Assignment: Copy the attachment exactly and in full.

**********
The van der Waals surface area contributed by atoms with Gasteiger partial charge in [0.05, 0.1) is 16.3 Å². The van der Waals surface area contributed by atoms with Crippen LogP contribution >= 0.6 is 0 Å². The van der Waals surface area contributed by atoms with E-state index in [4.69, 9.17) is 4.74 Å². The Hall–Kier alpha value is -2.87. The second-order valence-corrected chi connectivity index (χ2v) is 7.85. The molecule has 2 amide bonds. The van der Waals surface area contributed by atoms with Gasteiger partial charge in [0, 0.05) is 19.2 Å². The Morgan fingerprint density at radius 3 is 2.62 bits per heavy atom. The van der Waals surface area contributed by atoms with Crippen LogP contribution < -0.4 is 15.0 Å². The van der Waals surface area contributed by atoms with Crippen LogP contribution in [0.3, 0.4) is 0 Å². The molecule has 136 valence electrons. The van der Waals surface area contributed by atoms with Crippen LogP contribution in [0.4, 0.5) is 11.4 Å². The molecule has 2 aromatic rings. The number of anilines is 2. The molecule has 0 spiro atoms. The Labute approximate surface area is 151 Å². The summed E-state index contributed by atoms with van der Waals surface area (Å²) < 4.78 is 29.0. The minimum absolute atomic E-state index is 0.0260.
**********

The van der Waals surface area contributed by atoms with Gasteiger partial charge in [0.05, 0.1) is 16.3 Å². The van der Waals surface area contributed by atoms with Crippen LogP contribution >= 0.6 is 0 Å². The van der Waals surface area contributed by atoms with E-state index in [4.69, 9.17) is 4.74 Å². The Hall–Kier alpha value is -2.87. The second-order valence-corrected chi connectivity index (χ2v) is 7.85. The molecule has 2 amide bonds. The van der Waals surface area contributed by atoms with Gasteiger partial charge in [0, 0.05) is 19.2 Å². The Morgan fingerprint density at radius 3 is 2.62 bits per heavy atom. The van der Waals surface area contributed by atoms with Crippen LogP contribution < -0.4 is 15.0 Å². The van der Waals surface area contributed by atoms with Crippen LogP contribution in [0.3, 0.4) is 0 Å². The molecule has 136 valence electrons. The van der Waals surface area contributed by atoms with Crippen LogP contribution in [0.4, 0.5) is 11.4 Å². The molecule has 2 aromatic rings. The number of anilines is 2. The molecule has 0 spiro atoms. The Labute approximate surface area is 151 Å². The summed E-state index contributed by atoms with van der Waals surface area (Å²) < 4.78 is 29.0. The minimum absolute atomic E-state index is 0.0260.